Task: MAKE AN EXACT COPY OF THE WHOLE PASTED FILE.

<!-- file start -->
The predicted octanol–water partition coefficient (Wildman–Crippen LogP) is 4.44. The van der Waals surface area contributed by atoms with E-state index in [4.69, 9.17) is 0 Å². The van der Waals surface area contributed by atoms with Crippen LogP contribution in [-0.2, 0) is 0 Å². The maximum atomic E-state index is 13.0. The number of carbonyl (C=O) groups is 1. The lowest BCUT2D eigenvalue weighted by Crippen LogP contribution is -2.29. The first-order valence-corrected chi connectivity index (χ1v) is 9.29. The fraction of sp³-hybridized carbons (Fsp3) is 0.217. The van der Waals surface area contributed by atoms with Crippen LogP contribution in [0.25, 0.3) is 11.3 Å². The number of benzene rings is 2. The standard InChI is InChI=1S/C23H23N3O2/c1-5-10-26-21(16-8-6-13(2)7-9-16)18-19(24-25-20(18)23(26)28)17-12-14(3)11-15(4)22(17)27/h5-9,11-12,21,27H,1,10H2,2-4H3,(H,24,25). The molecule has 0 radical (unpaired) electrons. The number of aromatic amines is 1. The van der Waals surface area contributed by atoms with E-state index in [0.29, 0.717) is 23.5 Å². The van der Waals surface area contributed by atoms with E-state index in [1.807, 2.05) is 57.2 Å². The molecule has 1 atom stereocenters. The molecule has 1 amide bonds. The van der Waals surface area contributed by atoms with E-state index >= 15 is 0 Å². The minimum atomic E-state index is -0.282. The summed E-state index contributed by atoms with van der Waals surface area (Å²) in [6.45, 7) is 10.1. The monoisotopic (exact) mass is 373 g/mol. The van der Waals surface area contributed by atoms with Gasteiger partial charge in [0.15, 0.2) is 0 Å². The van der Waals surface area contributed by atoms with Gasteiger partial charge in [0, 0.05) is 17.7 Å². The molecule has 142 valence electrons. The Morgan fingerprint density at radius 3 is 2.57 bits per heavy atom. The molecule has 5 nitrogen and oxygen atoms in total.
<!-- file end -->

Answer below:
The predicted octanol–water partition coefficient (Wildman–Crippen LogP) is 4.44. The van der Waals surface area contributed by atoms with E-state index in [4.69, 9.17) is 0 Å². The van der Waals surface area contributed by atoms with Crippen LogP contribution in [-0.2, 0) is 0 Å². The maximum atomic E-state index is 13.0. The number of carbonyl (C=O) groups is 1. The lowest BCUT2D eigenvalue weighted by Crippen LogP contribution is -2.29. The first-order valence-corrected chi connectivity index (χ1v) is 9.29. The fraction of sp³-hybridized carbons (Fsp3) is 0.217. The van der Waals surface area contributed by atoms with Crippen LogP contribution in [0.25, 0.3) is 11.3 Å². The number of benzene rings is 2. The standard InChI is InChI=1S/C23H23N3O2/c1-5-10-26-21(16-8-6-13(2)7-9-16)18-19(24-25-20(18)23(26)28)17-12-14(3)11-15(4)22(17)27/h5-9,11-12,21,27H,1,10H2,2-4H3,(H,24,25). The molecule has 0 radical (unpaired) electrons. The number of aromatic amines is 1. The van der Waals surface area contributed by atoms with E-state index in [0.29, 0.717) is 23.5 Å². The van der Waals surface area contributed by atoms with E-state index in [1.807, 2.05) is 57.2 Å². The molecule has 1 atom stereocenters. The molecule has 1 amide bonds. The van der Waals surface area contributed by atoms with E-state index >= 15 is 0 Å². The minimum atomic E-state index is -0.282. The summed E-state index contributed by atoms with van der Waals surface area (Å²) in [6.45, 7) is 10.1. The monoisotopic (exact) mass is 373 g/mol. The van der Waals surface area contributed by atoms with Gasteiger partial charge in [0.15, 0.2) is 0 Å². The van der Waals surface area contributed by atoms with Gasteiger partial charge in [0, 0.05) is 17.7 Å². The molecule has 142 valence electrons. The Morgan fingerprint density at radius 3 is 2.57 bits per heavy atom. The molecule has 5 nitrogen and oxygen atoms in total.